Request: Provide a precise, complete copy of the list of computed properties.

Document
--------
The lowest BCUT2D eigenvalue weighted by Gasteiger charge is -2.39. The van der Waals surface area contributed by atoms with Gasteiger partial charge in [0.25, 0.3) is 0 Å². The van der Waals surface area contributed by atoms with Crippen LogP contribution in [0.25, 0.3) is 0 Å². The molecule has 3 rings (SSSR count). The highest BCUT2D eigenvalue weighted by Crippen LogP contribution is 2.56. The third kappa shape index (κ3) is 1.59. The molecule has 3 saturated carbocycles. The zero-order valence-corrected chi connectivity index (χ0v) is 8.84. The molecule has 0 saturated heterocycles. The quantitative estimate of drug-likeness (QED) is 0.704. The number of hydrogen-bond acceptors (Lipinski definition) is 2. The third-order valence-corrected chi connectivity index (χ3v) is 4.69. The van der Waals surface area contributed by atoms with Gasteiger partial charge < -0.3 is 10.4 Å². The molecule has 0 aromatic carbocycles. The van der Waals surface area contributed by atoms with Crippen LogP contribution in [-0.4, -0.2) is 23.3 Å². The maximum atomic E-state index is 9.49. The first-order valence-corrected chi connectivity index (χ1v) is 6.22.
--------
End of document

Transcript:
The lowest BCUT2D eigenvalue weighted by Gasteiger charge is -2.39. The van der Waals surface area contributed by atoms with Gasteiger partial charge in [0.25, 0.3) is 0 Å². The van der Waals surface area contributed by atoms with Crippen LogP contribution in [0.25, 0.3) is 0 Å². The molecule has 3 rings (SSSR count). The highest BCUT2D eigenvalue weighted by Crippen LogP contribution is 2.56. The third kappa shape index (κ3) is 1.59. The molecule has 3 saturated carbocycles. The zero-order valence-corrected chi connectivity index (χ0v) is 8.84. The molecule has 0 saturated heterocycles. The quantitative estimate of drug-likeness (QED) is 0.704. The number of hydrogen-bond acceptors (Lipinski definition) is 2. The third-order valence-corrected chi connectivity index (χ3v) is 4.69. The van der Waals surface area contributed by atoms with Gasteiger partial charge < -0.3 is 10.4 Å². The molecule has 0 aromatic carbocycles. The van der Waals surface area contributed by atoms with Crippen LogP contribution in [-0.4, -0.2) is 23.3 Å². The maximum atomic E-state index is 9.49. The first-order valence-corrected chi connectivity index (χ1v) is 6.22.